On March 8, 2016, John McCallum, the Minister of Immigration, Refugees and Citizenship Canada (“IRCC”) tabled the 2015 Annual Report to Parliament on Immigration (the “2015 IRCC Report”) It states that in 2016 Canada will welcome between 280,000 and 305,000 immigrants, with a target of 300,000. While this target if fulfilled would be Canada’s highest annual immigration number in over a century, not all immigration categories are being increased.
The 2015 IRCC Report reveals that 2016 will be a good year for the spouses and common-law partners of Canadians. It also suggests that it will be a frustrating one for economic migrants, especially international graduates seeking to transition to permanent residency.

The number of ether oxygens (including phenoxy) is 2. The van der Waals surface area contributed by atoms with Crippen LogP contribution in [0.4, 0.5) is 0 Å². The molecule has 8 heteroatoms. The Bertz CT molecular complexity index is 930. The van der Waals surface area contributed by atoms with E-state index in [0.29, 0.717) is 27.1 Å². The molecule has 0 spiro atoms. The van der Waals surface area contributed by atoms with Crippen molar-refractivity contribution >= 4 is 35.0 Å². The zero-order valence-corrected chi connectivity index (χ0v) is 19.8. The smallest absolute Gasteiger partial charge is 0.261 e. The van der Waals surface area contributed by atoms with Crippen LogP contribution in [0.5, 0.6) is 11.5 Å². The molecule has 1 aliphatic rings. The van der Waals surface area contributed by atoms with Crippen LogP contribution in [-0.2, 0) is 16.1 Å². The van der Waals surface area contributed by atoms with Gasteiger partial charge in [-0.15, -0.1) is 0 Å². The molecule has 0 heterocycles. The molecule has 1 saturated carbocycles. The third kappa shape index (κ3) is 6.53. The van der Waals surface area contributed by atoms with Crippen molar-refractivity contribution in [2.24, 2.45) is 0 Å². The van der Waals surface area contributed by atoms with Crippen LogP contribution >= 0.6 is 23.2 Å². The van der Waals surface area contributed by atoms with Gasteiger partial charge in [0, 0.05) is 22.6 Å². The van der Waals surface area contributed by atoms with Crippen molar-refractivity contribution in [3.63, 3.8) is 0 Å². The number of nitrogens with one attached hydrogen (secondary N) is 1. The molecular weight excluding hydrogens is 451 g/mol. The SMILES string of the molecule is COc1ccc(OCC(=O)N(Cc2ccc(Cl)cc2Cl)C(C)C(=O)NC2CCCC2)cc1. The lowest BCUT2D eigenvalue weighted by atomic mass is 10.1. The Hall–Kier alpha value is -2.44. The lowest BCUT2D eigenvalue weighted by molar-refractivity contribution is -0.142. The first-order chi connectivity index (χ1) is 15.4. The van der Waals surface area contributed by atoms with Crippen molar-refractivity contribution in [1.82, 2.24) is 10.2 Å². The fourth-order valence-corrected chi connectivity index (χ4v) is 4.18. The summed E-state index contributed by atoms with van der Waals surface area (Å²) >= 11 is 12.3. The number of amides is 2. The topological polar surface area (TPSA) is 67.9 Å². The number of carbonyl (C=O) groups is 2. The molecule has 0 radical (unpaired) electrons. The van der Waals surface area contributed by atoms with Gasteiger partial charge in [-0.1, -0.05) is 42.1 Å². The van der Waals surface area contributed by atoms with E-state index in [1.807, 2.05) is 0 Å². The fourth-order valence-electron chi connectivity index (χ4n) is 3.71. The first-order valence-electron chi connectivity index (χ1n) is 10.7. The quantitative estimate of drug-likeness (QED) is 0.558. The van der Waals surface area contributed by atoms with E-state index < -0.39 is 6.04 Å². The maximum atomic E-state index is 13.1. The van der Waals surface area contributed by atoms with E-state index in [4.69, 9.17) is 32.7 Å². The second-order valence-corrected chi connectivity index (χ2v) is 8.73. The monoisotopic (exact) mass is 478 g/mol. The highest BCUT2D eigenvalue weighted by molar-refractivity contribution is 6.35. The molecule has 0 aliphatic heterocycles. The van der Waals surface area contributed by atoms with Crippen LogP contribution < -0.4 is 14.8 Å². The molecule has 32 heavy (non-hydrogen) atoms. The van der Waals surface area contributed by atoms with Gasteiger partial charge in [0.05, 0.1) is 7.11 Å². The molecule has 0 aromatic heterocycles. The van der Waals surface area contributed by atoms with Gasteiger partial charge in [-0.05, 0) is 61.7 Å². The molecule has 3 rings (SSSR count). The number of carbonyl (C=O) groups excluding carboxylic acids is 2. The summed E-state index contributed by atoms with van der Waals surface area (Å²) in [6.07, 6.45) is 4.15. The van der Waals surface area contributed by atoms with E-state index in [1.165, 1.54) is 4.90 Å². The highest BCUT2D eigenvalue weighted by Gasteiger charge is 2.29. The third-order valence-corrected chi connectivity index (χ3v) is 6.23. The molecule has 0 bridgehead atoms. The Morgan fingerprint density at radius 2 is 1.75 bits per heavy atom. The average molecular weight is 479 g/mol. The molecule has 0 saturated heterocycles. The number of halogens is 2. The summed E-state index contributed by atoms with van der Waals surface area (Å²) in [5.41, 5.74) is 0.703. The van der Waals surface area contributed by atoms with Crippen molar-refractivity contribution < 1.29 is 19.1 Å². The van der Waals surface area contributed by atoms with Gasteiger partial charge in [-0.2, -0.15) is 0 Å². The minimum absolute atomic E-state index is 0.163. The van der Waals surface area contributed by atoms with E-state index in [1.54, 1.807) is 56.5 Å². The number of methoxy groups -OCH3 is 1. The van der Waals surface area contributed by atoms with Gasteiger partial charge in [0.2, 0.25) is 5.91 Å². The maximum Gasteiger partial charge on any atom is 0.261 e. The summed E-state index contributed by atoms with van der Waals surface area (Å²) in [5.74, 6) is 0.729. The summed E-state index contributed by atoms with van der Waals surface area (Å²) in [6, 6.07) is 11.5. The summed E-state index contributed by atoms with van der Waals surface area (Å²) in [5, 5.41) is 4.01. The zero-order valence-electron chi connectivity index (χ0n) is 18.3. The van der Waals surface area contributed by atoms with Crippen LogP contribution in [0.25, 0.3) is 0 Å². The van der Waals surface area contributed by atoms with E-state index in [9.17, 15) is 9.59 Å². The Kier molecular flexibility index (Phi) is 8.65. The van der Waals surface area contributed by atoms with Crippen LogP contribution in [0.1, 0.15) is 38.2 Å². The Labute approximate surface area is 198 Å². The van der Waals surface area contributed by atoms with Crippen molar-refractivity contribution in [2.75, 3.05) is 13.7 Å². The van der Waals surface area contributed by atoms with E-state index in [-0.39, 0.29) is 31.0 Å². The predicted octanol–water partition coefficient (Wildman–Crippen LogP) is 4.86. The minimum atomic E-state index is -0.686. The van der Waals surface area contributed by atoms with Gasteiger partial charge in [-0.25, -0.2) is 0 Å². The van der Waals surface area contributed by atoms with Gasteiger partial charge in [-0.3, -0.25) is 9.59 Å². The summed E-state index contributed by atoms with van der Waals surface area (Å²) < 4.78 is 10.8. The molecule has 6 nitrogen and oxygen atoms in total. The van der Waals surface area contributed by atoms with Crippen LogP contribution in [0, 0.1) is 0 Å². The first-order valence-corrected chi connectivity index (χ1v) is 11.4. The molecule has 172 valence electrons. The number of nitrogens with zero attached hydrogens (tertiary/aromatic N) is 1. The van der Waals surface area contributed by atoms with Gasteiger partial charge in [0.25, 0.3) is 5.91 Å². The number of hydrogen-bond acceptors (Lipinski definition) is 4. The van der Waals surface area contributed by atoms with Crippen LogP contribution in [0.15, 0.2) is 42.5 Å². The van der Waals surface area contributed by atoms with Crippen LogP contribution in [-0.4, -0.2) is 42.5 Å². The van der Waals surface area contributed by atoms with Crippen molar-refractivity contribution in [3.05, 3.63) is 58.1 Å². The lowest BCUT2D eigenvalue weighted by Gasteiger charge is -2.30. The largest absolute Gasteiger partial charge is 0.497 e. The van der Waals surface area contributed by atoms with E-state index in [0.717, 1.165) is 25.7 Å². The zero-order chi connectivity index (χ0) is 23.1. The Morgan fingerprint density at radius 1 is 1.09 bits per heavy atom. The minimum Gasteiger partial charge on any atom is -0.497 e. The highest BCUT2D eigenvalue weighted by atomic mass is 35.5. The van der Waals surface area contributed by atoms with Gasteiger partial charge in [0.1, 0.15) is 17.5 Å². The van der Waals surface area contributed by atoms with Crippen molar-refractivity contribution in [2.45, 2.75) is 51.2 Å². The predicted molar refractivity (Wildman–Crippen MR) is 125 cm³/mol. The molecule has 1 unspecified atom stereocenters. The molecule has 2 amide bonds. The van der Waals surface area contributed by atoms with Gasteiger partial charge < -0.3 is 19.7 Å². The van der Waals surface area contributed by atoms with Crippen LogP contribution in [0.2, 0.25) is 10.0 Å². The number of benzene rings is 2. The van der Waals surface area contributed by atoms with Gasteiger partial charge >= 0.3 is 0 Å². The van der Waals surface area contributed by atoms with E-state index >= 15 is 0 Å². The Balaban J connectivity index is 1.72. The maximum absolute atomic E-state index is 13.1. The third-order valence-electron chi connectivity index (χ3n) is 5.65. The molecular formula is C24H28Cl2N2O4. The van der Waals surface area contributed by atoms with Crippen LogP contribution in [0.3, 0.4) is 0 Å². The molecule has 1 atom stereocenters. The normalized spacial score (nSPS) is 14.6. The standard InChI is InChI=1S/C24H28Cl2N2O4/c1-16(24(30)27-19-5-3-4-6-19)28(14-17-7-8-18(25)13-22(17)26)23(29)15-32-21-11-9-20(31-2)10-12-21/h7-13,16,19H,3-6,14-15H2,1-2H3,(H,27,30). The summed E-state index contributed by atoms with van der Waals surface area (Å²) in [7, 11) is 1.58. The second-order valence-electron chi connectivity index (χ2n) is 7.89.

Before proceeding, it is important to note that while IRCC in the 2015 IRCC Report released a detailed breakdown of immigration statistics to Canada in 2014, it did not publish data for 2015. As such, as of writing it is only possible to compare what the Liberal Government of Canada (the “Liberals”) is planning in 2016 with what the previous Conservative Government of Canada (the “Conservatives”) achieved in 2014, and what it planned in 2015.
Economic Immigration Programs
In 2016, Canada will accept between 54,000 to 58,400 immigrants in its federal economic immigration programs, which include the Federal Skilled Worker Program, the Canadian Experience Class, and the Federal Skilled Trades Class. This represents a significant reduction from the 62,487 individuals admitted through these programs in 2014, and an even greater reduction from the 68,000 to 74,000 immigrants that the previous Conservative Government of Canada targeted for these programs in 2015. The practical consequence of this reduction will be that the threshold number of points that is required in IRCC’s Express Entry application intake management system to apply for permanent residency will remain higher in 2016 than many people would have hopped.Read more ›